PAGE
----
Microsoft launches Quantum Development Kit in preview

Mainstream quantum computing may be a long way off, but Microsoft is getting developers ready now. The company today launched its Quantum Development Kit (QDK) in preview, giving developers access to a programming language, quantum simulators, and the libraries needed to start experimenting with the quantum future.

In September, Microsoft revealed its long-term plans for quantum computing, which include its new quantum computing programming language, dubbed Q# (Q-sharp). As Microsoft stated at the time, developers won't have to be a quantum computing expert to use the language. Rather, the language has been designed to be approachable. From Microsoft:

Designed ground up for quantum, Q# is the most approachable high-level programming language with a native type system for qubits, operators, and other abstractions. It is fully integrated with Visual Studio, enabling a complete professional enterprise-grade development tooling system for the fastest path to quantum programming efficiency.

Developers will be able to test code written in Q# in a dedicated local simulator included with the QDK in Visual Studio. Microsoft has also made available an Azure-based quantum simulator for testing and debugging simulations over 40 qubits. The simulators will also let developers estimate the cost of resources to run their code. A number of quantum samples, tutorials, and building blocks are also available to help developers get started.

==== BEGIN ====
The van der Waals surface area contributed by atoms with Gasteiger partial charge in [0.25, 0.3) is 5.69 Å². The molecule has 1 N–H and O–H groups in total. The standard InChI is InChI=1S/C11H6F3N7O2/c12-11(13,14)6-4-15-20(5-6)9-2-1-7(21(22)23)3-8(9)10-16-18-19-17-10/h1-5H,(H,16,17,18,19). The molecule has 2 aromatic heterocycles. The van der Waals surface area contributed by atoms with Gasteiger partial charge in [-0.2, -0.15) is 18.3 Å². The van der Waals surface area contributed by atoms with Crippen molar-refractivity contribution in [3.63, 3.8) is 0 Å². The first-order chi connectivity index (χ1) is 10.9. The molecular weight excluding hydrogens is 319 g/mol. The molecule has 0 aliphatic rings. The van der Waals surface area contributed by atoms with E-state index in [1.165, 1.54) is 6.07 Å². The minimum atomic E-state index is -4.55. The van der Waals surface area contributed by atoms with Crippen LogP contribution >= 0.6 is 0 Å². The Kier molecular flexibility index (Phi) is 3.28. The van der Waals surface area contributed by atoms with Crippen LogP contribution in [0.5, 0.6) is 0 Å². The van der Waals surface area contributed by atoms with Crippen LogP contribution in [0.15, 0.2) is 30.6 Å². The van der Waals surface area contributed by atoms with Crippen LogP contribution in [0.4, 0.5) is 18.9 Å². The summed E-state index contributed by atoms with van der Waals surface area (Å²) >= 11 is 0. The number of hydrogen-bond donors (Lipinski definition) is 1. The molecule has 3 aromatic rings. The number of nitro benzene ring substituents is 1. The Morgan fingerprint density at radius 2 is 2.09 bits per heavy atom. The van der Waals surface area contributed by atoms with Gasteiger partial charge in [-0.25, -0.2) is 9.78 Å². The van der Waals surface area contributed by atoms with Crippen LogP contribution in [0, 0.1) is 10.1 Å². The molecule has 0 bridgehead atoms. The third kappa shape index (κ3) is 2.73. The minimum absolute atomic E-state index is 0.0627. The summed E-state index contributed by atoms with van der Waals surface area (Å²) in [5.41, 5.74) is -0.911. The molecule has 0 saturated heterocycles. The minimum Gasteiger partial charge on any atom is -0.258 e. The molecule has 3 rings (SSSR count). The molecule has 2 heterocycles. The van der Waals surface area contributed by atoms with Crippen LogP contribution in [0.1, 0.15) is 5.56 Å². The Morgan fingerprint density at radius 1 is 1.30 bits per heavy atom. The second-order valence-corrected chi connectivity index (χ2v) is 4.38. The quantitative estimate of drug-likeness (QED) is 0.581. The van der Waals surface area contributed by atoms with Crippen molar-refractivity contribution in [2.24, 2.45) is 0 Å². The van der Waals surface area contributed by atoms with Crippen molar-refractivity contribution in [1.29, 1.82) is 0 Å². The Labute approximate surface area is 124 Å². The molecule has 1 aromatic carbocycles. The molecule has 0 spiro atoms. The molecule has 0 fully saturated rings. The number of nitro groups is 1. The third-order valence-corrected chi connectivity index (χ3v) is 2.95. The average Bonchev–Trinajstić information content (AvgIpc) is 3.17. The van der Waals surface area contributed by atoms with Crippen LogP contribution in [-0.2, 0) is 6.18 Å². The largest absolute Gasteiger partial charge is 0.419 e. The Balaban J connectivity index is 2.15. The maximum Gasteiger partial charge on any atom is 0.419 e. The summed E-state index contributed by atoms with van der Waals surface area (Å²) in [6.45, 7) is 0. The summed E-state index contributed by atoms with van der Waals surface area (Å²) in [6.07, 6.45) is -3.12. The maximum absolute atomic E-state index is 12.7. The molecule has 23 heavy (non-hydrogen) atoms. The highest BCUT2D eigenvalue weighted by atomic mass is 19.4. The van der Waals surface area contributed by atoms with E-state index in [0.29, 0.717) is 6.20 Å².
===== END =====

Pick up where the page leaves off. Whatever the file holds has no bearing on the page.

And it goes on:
Quantum computing is seen as the next big frontier in computing, with the promise to "forever alter our economic, industrial, academic, and societal landscape," Microsoft says. That's due to a quantum computer's theoretical ability to perform incredibly fast calculations for things that would take years, or even centuries, to perform with the most advanced computers we have now. There are a number of challenges to overcome, including the extremely low temperatures required to operate quantum computing hardware. You can read more the challenges, and Microsoft's approach, at Microsoft.

If you're a developer curious about getting started with Microsoft's QDK, you can download the free preview now.

Dan Thorp-Lancaster

Dan Thorp-Lancaster is the former Editor-in-Chief of Windows Central. He began working with Windows Central, Android Central, and iMore as a news writer in 2014 and is obsessed with tech of all sorts. You can follow Dan on Twitter @DthorpL and Instagram @heyitsdtl